The Queen of Soul, Aretha Franklin, is reportedly “gravely ill” in Detroit, MI, surrounded by family and friends who are asking for prayers and privacy.The news broke via Detroit news anchor and family friend Evrod Cassimy through Showbiz 411 last night, who added:Aretha is surrounded by family and people close to her. She will be so missed as a mother, sister, friend, cousin. But her legacy is larger than life. It’s not just that Rolling Stone called her the number 1 singer of all time, or that she is the Queen of Soul. Long live the Queen.Cassimy continued on Twitter this morning, “I spoke with her family members this morning. She is asking for your prayers at this time. I’ll have more details as I’m allowed to release.”In addition, this morning, radio host Tom Joyner—a close friend of Aretha—announced that she has been in hospice care for a week, according to The Detroit News.In 2010, Aretha Franklin was diagnosed with cancer. The “Respect”, “(You Make Me Feel Like) A Natural Woman”, “Spanish Harlem” and “Think” singer/songwriter continued to work through it as much as she could, before officially announcing her retirement in February of 2017. The 76-year-old legend performed her last public performance at Philadelphia’s Mann Center in August of 2017, and her final performance was for the Elton John AIDS Foundation in New York in November of the same year.Aretha Franklin – “I Say A Little Prayer”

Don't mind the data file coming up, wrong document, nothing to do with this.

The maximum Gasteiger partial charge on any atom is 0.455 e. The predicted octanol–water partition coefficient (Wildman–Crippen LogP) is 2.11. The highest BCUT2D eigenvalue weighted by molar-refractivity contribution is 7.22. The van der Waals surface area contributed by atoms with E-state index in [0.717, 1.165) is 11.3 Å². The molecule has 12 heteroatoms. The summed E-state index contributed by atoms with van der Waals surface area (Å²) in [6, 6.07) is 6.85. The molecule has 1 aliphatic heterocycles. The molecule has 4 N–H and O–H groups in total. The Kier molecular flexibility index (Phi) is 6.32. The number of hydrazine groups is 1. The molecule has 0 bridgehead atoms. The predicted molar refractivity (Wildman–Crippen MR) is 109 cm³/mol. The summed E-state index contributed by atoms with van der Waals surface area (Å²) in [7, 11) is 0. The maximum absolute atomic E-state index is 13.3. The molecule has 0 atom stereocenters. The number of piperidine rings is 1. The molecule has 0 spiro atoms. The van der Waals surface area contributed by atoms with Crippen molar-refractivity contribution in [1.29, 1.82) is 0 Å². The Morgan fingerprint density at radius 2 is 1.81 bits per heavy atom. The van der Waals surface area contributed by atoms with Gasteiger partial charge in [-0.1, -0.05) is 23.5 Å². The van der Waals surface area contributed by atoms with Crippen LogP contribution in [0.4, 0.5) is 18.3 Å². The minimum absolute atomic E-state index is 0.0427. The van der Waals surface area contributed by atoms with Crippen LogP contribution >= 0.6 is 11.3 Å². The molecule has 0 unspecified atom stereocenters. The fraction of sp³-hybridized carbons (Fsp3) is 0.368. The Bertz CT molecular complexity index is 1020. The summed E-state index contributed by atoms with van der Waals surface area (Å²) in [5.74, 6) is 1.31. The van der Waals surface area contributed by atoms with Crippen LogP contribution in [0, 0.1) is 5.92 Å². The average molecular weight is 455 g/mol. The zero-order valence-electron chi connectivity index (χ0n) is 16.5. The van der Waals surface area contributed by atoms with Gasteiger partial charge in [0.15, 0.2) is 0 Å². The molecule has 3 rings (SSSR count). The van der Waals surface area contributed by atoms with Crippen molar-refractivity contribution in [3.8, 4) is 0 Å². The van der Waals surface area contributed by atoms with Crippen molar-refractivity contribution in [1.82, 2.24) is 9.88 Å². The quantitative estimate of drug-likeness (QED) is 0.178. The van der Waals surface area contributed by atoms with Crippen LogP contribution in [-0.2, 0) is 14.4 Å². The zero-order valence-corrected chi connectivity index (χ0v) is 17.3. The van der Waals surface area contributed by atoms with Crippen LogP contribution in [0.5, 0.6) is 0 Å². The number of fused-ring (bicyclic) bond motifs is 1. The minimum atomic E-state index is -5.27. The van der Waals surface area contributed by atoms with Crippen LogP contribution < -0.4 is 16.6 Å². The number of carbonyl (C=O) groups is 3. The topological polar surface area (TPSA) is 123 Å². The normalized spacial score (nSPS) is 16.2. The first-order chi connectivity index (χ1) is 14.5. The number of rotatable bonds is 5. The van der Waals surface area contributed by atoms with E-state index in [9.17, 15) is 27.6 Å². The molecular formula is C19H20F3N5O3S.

On a bench in the Arnold Arboretum’s new lab building, not far from the $90,000 standard microscopes and the even pricier confocal microscope whose lasers can build 3-D computer images of tiny plant parts, sits a humble microtome: a solid metal, hand-cranked, precision-machine throwback to another scientific era.It was manufactured by the Spencer Lens Co. of Buffalo in 1931, the same year the Empire State Building opened and gangster Al Capone was sentenced to prison for tax evasion. Though similar machines have long since landed in the junkyard or in museum collections, Arboretum director William “Ned” Friedman is in no hurry to add a replacement to his budget.“Paraffin wax microtomes have been made for more than a century, and the old ones are virtually bombproof. … The technology is timeless, and all that is really required is a little bit of grease every so often and a good sharp knife,” said Friedman, the Arnold Professor of Organismic and Evolutionary Biology. “New microtomes of this sort might cost about $10,000, but it is unlikely they will do a better job than the microtome we have in the lab.”Sara Schechner, the David P. Wheatland Curator of Harvard’s Collection of Historical Scientific Instruments, said that some older laboratory instruments survive here and there across campus, but it is unusual to find one in a newly equipped lab.“Old workhorse instruments do continue in use in some labs or become dedicated to teaching purposes because they’re so dependable and reliable,” Schechner said. “I suspect it is uncommon in modern, brand-new labs and buildings, where things are fitted out with state-of-the-art apparatus.”A recent example cited by Schechner was the Harvard Cyclotron Laboratory, dismantled in 2002, whose control console still used vacuum tube equipment dating from 1947. A portion of the console is on display in the Collection of Historical Scientific Instruments’ Putnam Gallery in Harvard’s Science Center.Part of the microtome’s strength may lie in its simple function. It is essentially a tissue slicer, lopping off extremely thin slices of plant or animal material so they can be viewed under a microscope.Surrounded by gleaming glassware and expensive equipment purchased when the Weld Hill Research Building opened in 2011, the dull black microtome is still used regularly by faculty, fellows, and students. Researchers first embed specimens in paraffin wax to provide support for the slicing operation, then place the prepared specimen into the machine and turn the hand crank. Inside, the gears advance the specimen and draw it down across a razor-sharp blade, slicing off 10-micrometer-thick segments that can be viewed on a light microscope.“In my lab, we section plant material from flowers and developing fruits to look at the fertilization and seed development process,” Friedman said. “When the sections are placed on a microscope slide, they are stained with one or more of a very large number of possible dyes that can elucidate specific chemicals and biological structures of the plant. When viewed through one of the state-of-the-art microscopes at Weld Hill, the patterns revealed are as aesthetically magnificent as those seen through the telescopes of astronomers.”The machine has outlasted not only the generation of scientists who unpacked it new, but also its parent company, which was purchased and purchased again until it became part of Leica PLC and then was spun out with Leica’s other microscope holdings into Leica Microsystems. The device has outlived Arboretum trees devastated in the hurricane of 1938, seen the founding of the bonsai garden in 1937, and the establishment of the rose collection in 1985. It slices on today as the hemlock woolly adelgid challenges the Arboretum’s Hemlock Hill and as horticulturalists remain vigilant against a possible invasion by Asian longhorned beetles.“These old paraffin microtomes would have been found in universities across the country. … I suspect that many of them have been thrown away, even though they have current utility,” Friedman said. “There really is something wonderful about knowing that the piece of equipment was so well-made that it could last a century. Nostalgia does play a role, but at the end of the day, it works as well as anything new.”